These methods all return the decoded parts; in other words, percent escapes, such as %3C, are changed into the characters they represent, such as <. If you want the raw, encoded parts of the URI, there are five parallel getRawFoo() methods:

public String getRawAuthority( )
public String getRawFragment( )
public String getRawPath( )
public String getRawQuery( )
public String getRawUserInfo( )

Remember the URI class differs from the URI specification in that non-ASCII characters such as é and ü are never percent-escaped in the first place, and thus will still be present in the strings returned by the getRawFoo() methods unless the strings originally used to construct the URI object were encoded.

TIP: There are no getRawPort( ) and getRawHost( ) methods because these components are always guaranteed to be made up of ASCII characters, at least for now. Internationalized domain names are coming, and may require this decision to be rethought in future versions of Java.

In the event that the specific URI does not contain this information—for instance, the URI http://www.example.com has no user info, path, port, or query string—the relevant methods return null. getPort( ) is the single exception. Since it's declared to return an int, it can't return null. Instead, it returns -1 to indicate an omitted port.

For various technical reasons that don't have a lot of practical impact, Java can't always initially detect syntax errors in the authority component. The immediate symptom of this failing is normally an inability to return the individual parts of the authority: port, host, and user info. In this event, you can call parseServerAuthority() to force the authority to be reparsed:

public URI parseServerAuthority( )  throws URISyntaxException

The original URI does not change (URI objects are immutable), but the URI returned will have separate authority parts for user info, host, and port. If the authority cannot be parsed, a URISyntaxException is thrown.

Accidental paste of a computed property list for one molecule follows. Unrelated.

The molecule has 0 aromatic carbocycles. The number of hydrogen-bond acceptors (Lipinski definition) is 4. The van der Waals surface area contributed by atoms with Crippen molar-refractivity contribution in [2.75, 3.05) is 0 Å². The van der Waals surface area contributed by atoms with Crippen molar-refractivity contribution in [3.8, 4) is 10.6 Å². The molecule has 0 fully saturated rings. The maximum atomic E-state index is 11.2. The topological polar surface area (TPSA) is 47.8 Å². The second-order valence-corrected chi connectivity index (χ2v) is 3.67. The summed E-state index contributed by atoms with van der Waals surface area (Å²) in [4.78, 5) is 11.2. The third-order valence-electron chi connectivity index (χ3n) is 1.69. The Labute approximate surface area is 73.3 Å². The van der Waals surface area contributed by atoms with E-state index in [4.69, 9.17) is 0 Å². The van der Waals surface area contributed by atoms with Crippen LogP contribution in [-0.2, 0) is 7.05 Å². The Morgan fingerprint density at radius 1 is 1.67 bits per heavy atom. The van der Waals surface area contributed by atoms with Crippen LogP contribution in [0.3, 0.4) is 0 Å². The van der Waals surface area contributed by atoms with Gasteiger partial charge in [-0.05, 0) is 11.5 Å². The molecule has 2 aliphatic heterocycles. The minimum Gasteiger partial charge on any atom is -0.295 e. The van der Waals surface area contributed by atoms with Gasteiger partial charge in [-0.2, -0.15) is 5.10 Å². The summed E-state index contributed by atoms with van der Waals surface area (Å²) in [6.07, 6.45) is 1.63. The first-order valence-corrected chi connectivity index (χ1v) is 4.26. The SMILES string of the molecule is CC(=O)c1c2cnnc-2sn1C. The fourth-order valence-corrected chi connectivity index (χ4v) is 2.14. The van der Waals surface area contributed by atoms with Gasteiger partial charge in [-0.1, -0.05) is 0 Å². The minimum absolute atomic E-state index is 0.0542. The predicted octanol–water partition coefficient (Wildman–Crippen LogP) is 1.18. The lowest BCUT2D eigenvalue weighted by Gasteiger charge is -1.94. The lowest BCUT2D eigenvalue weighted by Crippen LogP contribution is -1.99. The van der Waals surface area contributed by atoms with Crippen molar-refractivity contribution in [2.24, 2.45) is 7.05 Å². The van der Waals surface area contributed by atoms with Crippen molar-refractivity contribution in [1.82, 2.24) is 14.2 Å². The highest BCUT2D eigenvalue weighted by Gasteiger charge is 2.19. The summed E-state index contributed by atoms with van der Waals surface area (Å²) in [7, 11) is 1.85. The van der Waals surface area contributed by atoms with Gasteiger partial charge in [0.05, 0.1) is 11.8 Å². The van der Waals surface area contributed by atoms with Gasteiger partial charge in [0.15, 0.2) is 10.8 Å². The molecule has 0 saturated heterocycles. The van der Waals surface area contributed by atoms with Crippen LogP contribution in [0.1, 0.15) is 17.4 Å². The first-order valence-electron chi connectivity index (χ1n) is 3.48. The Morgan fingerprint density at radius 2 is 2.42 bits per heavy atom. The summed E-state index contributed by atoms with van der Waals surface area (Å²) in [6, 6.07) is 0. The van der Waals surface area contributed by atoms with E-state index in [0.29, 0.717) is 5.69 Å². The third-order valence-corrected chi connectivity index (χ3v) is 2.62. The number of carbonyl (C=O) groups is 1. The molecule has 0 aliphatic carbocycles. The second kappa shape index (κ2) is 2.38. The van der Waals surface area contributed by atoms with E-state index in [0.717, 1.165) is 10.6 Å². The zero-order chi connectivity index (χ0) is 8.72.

Example 7-10 uses these methods to split URIs entered on the command line into their component parts. It's similar to Example 7-4 but works with any syntactically correct URI, not just the ones Java has a protocol handler for.

Here's the result of running this against three of the URI examples in this section:

% java URISplitter tel:+1-800-9988-9938 
\http://www.xml.com/pub/a/2003/09/17/stax.html#id=_hbc \urn:isbn:1-565-92870-9
The URI is tel:+1-800-9988-9938
This is an opaque URI.
The scheme is tel
The scheme specific part is +1-800-9988-9938
The fragment ID is null

The URI is http://www.xml.com/pub/a/2003/09/17/stax.html#id=_hbc
This is a hierarchical URI.
The scheme is http
The host is null
The user info is null
The port is -1
The path is /pub/a/2003/09/17/stax.html
The query string is null
The fragment ID is id=_hbc

The URI is urn:isbn:1-565-92870-9
This is an opaque URI.
The scheme is urn
The scheme specific part is isbn:1-565-92870-9
The fragment ID is null

Pages: 1, 2, 3, 4, 5